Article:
Cheap and free things to do this half term
Wondering how to entertain the kids during the October half term and looking for cheap or free things to do? Look no further.
When half-term arrives, parents all over start wondering what to do with their little darlings - and how to keep it cheap. But there are loads of things to do if you keep your ear to the ground, and much of it is free.
1. Halloween themed fun
The first half-term of the school year falls over Halloween, so inevitably there are a lot of themed events going on.
National Trust properties, for example, have an extensive line-up of spooky activities such as experiencing Cothele House in the dark or ghost stories by the fireside at William Wordsworth’s childhood home.
Theme parks like Alton Towers and attractions like the London, York, Blackpool Tower and Edinburgh Dungeons tend to get into the spirit too. Booking in advance online will get you better savings.
Alternatively you can have Halloween themed fun at home making costumes, telling ghost stories and playing games. For the best bargains check out our article Cheap Halloween food, costumes, decorations and more.
2. Fireworks and bonfires
Bonfires and firework displays are plentiful at this time of year as Guy Fawkes Night, Diwali and Halloween all take place over October and the beginning of November.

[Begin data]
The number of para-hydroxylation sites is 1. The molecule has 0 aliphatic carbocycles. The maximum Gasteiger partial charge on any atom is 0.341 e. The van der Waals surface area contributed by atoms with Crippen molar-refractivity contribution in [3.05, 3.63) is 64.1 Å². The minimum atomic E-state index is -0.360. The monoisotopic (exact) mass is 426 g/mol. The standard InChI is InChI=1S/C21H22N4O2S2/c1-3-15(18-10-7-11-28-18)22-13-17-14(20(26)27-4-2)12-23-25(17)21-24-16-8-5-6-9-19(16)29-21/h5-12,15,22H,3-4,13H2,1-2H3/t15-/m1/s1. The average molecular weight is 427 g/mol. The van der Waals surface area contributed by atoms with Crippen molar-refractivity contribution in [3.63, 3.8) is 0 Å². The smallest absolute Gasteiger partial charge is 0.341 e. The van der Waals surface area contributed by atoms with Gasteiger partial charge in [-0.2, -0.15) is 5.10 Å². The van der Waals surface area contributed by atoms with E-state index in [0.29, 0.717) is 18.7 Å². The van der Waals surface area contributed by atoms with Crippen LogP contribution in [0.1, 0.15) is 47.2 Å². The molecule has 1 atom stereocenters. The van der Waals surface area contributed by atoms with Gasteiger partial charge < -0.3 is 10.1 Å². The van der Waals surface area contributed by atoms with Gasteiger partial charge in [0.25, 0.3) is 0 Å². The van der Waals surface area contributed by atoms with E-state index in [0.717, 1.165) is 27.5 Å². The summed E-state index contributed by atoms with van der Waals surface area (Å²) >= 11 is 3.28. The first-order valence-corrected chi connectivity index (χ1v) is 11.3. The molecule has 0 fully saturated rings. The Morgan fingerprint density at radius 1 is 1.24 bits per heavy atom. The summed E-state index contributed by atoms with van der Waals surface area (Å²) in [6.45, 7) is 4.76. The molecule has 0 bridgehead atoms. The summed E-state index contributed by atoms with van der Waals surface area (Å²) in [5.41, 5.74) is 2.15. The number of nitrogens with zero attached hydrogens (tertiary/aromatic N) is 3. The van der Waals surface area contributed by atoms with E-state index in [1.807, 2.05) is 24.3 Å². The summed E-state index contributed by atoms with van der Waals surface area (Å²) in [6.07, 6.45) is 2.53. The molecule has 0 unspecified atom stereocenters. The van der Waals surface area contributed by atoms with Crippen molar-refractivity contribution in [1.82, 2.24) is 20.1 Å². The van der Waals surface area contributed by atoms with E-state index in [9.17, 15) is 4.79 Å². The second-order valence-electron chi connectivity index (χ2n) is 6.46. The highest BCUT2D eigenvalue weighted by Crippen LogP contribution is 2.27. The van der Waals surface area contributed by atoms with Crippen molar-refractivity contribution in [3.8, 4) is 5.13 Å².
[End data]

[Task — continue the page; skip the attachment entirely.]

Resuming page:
Or if you want to put on your own, read Money saving tips for fireworks night.
3. Go to the movies
Most kids love films and new releases like Despicable Me 2 and Monsters University are sure to entertain. But with some cinemas charging up to £9 per ticket it can be very expensive.
Vue Cinemas has a saver scheme called Kids AM where you can see children's films on Saturday and Sunday mornings and every day in the school holidays for just £1.75 per child (the accompanying adult pays the same price, 3D films are £3). Vue has also introduced family tickets, where everyone pays the child price, although you need a minimum group of four (including two children) to be eligible.
Meanwhile, Cineworld runs Movies For Juniors at many of its cinemas on Saturday and Sunday mornings as well (it hasn't extended this to school holidays), where adults and children pay £1 apiece. If you're a My Cineworld member, you'll only pay 90p and no booking fee.
And if you're an Orange or EE phone customer, you can take advantage of its two-for-one deals every Wednesday at most cinemas. It also gets you a two-for one deal at Pizza Express before or after you’ve seen your film.
Alternatively, you could hold your own cinema event. Download a free film (legally!) from one of these free movie websites, get the kids to draw some tickets and posters, buy or make your own popcorn and snacks and settle down to watch the film!
4. Shoot and splash for free
If you’ve a budding David Beckham in the house, why not see if you can sign him (or her) up for some free football coaching with the Tesco Holiday Skills Sessions (in England only, sadly)? Or you could take them to the free National Football Museum in Manchester, where for a small fee you can also try challenges like scoring a penalty at Wembley.
If you live in Wales, children 16 and under can go to your local swimming pool for free during the school holidays – there's more details at the Sport Wales website. Some local councils in England and Scotland also offer free swimming – check your local council's website to see if it's one of them.
In fact, even if you're not up for a swim, it's a good idea to check out your local council’s website as many will be running reasonably priced half-term sports courses.